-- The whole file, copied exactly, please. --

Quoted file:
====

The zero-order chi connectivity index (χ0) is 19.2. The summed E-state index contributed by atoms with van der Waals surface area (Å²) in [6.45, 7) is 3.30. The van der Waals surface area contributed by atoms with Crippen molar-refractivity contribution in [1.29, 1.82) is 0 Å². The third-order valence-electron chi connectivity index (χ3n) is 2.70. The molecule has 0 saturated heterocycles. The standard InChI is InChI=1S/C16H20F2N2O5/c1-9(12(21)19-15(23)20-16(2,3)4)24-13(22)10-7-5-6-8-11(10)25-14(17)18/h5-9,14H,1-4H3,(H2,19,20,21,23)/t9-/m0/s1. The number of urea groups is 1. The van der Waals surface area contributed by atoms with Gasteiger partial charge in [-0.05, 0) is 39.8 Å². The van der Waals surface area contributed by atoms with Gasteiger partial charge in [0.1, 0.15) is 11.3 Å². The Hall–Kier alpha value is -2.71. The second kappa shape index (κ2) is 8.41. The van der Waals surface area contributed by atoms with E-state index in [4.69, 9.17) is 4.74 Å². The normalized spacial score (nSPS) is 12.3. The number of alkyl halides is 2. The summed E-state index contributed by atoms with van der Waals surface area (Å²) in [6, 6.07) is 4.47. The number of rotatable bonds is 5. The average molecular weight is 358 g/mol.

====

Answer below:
The zero-order chi connectivity index (χ0) is 19.2. The summed E-state index contributed by atoms with van der Waals surface area (Å²) in [6.45, 7) is 3.30. The van der Waals surface area contributed by atoms with Crippen molar-refractivity contribution in [1.29, 1.82) is 0 Å². The third-order valence-electron chi connectivity index (χ3n) is 2.70. The molecule has 0 saturated heterocycles. The standard InChI is InChI=1S/C16H20F2N2O5/c1-9(12(21)19-15(23)20-16(2,3)4)24-13(22)10-7-5-6-8-11(10)25-14(17)18/h5-9,14H,1-4H3,(H2,19,20,21,23)/t9-/m0/s1. The number of urea groups is 1. The van der Waals surface area contributed by atoms with Gasteiger partial charge in [-0.05, 0) is 39.8 Å². The van der Waals surface area contributed by atoms with Gasteiger partial charge in [0.1, 0.15) is 11.3 Å². The Hall–Kier alpha value is -2.71. The second kappa shape index (κ2) is 8.41. The van der Waals surface area contributed by atoms with E-state index in [4.69, 9.17) is 4.74 Å². The normalized spacial score (nSPS) is 12.3. The number of alkyl halides is 2. The summed E-state index contributed by atoms with van der Waals surface area (Å²) in [6, 6.07) is 4.47. The number of rotatable bonds is 5. The average molecular weight is 358 g/mol.